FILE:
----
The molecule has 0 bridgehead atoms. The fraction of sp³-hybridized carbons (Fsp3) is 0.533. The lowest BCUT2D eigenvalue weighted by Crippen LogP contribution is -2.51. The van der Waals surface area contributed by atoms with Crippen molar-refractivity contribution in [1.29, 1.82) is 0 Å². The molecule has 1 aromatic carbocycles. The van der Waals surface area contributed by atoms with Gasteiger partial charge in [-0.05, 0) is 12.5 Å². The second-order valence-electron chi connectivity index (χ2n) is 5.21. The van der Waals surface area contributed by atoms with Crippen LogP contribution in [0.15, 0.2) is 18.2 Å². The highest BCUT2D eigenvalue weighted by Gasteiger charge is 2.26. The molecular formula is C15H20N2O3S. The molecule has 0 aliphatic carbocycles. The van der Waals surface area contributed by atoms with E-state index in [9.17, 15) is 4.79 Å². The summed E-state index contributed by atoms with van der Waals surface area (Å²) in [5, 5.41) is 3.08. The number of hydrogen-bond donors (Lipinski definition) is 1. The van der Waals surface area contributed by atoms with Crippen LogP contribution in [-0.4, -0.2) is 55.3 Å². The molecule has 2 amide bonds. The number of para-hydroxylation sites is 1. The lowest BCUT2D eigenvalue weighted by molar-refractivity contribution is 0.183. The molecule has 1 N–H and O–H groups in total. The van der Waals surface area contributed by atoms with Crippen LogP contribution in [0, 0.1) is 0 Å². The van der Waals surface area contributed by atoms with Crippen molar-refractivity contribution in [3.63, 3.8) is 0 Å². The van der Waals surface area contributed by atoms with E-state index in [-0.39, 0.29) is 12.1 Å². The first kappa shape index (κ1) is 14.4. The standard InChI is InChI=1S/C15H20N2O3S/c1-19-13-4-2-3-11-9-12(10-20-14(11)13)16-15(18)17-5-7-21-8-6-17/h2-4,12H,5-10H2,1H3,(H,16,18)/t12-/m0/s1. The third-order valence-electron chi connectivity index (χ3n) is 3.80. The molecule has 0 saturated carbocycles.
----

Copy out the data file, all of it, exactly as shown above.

The molecule has 0 bridgehead atoms. The fraction of sp³-hybridized carbons (Fsp3) is 0.533. The lowest BCUT2D eigenvalue weighted by Crippen LogP contribution is -2.51. The van der Waals surface area contributed by atoms with Crippen molar-refractivity contribution in [1.29, 1.82) is 0 Å². The molecule has 1 aromatic carbocycles. The van der Waals surface area contributed by atoms with Gasteiger partial charge in [-0.05, 0) is 12.5 Å². The second-order valence-electron chi connectivity index (χ2n) is 5.21. The van der Waals surface area contributed by atoms with Crippen LogP contribution in [0.15, 0.2) is 18.2 Å². The highest BCUT2D eigenvalue weighted by Gasteiger charge is 2.26. The molecular formula is C15H20N2O3S. The molecule has 0 aliphatic carbocycles. The van der Waals surface area contributed by atoms with E-state index in [9.17, 15) is 4.79 Å². The summed E-state index contributed by atoms with van der Waals surface area (Å²) in [5, 5.41) is 3.08. The number of hydrogen-bond donors (Lipinski definition) is 1. The van der Waals surface area contributed by atoms with Crippen LogP contribution in [-0.4, -0.2) is 55.3 Å². The molecule has 2 amide bonds. The number of para-hydroxylation sites is 1. The lowest BCUT2D eigenvalue weighted by molar-refractivity contribution is 0.183. The molecule has 1 N–H and O–H groups in total. The van der Waals surface area contributed by atoms with Crippen LogP contribution in [0, 0.1) is 0 Å². The van der Waals surface area contributed by atoms with Crippen molar-refractivity contribution in [3.63, 3.8) is 0 Å². The van der Waals surface area contributed by atoms with E-state index in [-0.39, 0.29) is 12.1 Å². The first kappa shape index (κ1) is 14.4. The standard InChI is InChI=1S/C15H20N2O3S/c1-19-13-4-2-3-11-9-12(10-20-14(11)13)16-15(18)17-5-7-21-8-6-17/h2-4,12H,5-10H2,1H3,(H,16,18)/t12-/m0/s1. The third-order valence-electron chi connectivity index (χ3n) is 3.80. The molecule has 0 saturated carbocycles.